Implications.

• Jan 26th 2010, 04:18 PM
Showcase_22
Implications.
Quote:

Is at least one of the following two implications valid for every map $f:M \rightarrow N$ of a metric space $M$ to a metric space $N$?

a). $f$ is continuous $\Rightarrow \ f(U)$ is open for every $U \subset M$.

b). $f(U)$ is open for every open $U \subset M \Rightarrow \ f$ is continuous.
I think that a). is valid. The definition of continuity, at a point $c \in M$, adapted to this case is:

$(\forall \varepsilon >0)(\exists \delta >0)[d_M(c,x)< \delta \ \Rightarrow \ d_N(f(c),f(x))< \varepsilon]$

$d_N(f(c),f(x))< \varepsilon$ is just $B_{\varepsilon}(f(c),d_N)$ valid $\forall c,x \in M$.

Hence it does imply that $f(U)$ is open for every $U \subset M$.

So, i've answered the question with a yes! However, for the sake of curiosity I will try and figure out b).

Since a). is true, i'll try and find a counterexample.

Consider the French Railway Metric. This is open because a ball can be constructed around every point.

However, $f$ is not continuous.
Suppose that $x=(1,0)$ and $x_n=(1+\frac{1}{n},0)$.

As $d(x,x_n) \rightarrow 0$, $d_F(x,x_n) \rightarrow 2$ so it cannot be continuous.

Is this the correct way to think about the problem?
• Jan 26th 2010, 06:45 PM
Defunkt
Quote:

Originally Posted by Showcase_22
I think that a). is valid. The definition of continuity, at a point $c \in M$, adapted to this case is:

$(\forall \varepsilon >0)(\exists \delta >0)[d_M(c,x)< \delta \ \Rightarrow \ d_N(f(c),f(x))< \varepsilon]$

$d_N(f(c),f(x))< \varepsilon$ is just $B_{\varepsilon}(f(c),d_N)$ valid $\forall c,x \in M$.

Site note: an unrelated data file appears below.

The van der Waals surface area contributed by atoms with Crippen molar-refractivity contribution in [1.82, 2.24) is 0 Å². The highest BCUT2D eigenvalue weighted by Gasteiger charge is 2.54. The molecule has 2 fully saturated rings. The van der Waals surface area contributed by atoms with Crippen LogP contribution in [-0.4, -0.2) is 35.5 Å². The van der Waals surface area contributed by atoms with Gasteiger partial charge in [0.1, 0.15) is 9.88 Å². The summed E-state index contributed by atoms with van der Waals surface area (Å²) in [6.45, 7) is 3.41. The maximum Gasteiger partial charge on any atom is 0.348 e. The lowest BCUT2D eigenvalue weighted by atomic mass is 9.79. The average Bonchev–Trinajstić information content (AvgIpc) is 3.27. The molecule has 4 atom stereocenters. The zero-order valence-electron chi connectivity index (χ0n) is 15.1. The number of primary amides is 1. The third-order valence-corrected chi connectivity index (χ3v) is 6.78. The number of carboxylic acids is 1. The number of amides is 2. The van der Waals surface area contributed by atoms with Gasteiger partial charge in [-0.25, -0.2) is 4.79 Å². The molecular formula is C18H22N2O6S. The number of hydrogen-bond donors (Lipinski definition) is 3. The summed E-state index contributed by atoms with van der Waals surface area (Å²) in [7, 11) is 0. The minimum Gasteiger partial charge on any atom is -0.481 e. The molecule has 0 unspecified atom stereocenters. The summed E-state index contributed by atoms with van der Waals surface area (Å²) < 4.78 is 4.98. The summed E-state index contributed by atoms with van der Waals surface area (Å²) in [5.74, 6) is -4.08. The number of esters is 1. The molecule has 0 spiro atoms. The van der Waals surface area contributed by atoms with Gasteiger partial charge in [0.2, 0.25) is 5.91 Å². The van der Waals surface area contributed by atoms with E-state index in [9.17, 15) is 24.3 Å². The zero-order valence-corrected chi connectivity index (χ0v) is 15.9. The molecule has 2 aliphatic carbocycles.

Hence it does imply that $f(U)$ is open for every $U \subset M$.

How? To prove that $f(U)$ is open, you need to take a point $n \in f(u)$ and show that there exists an $\epsilon_n > 0$ such that $B_{d_N}(n, \epsilon_n) \subseteq f(U)$. Have you done that?

After you understand why your proof is wrong, think of $M=N=(\mathbb{R}, d_2)$ with $f(x)=x$.

Quote:

Consider the French Railway Metric. This is open because a ball can be constructed around every point.

However, $f$ is not continuous.
Suppose that $x=(1,0)$ and $x_n=(1+\frac{1}{n},0)$.

As $d(x,x_n) \rightarrow 0$, $d_F(x,x_n) \rightarrow 2$ so it cannot be continuous.

Is this the correct way to think about the problem?
What is open? You haven't specified any space, just the metric!
• Jan 26th 2010, 07:12 PM
Drexel28
Quote:

a) If $f:\left(X,d\right)\mapsto\left(\bar{X},\bar{d}\rig ht)$ is continuous, then it's open.
Take $X=\bar{X}=\mathbb{R}$ and the usual metric and consider $f(x)=0$

Quote:

If a function is open, it is continuous.
It is relatively easy to prove that if $f$ is bijective and open then $f^{-1}$ is continuous. Thus, to state the above would imply that every bijective function with continuous inverse is continuous. Let $g:[0,1]\cup\left(2,3\right]\mapsto[0,2]$ be such that $x\mapsto\begin{cases} x & \mbox{if} \quad x\in [0,1] \\ x-1 & \mbox{if} \quad x\in (2,3]\end{cases}$. This is a bijection which is continuous but has a non-continuous inverse. So...
• Jan 26th 2010, 08:56 PM
Showcase_22
Quote:

Take and the usual metric and consider
$f:(\mathbb{R},d) \rightarrow (\mathbb{R}, \overline{d})$

$f(x)=0$ maps every point to 0. The range is just the set $\{ 0 \}$ which is closed.

$f(x)=0$ is continuous so we have a counterexample to the question!

Quote:

every bijective function with continuous inverse is continuous.
The function you've written contradicts the above quote!
• Jan 26th 2010, 09:01 PM
Drexel28
Quote:

Originally Posted by Showcase_22
$f:(\mathbb{R},d) \rightarrow (\mathbb{R}, \overline{d})$

$f(x)=0$ maps every point to 0. The range is just the set $\{ 0 \}$ which is closed.

$f(x)=0$ is continuous so we have a counterexample to the question!

The function you've written contradicts the above quote!

Yes. Both are wrong. I was providing counterexamples to my quotes.
• Jan 26th 2010, 09:15 PM
Showcase_22
Thankyou very much!(Rofl)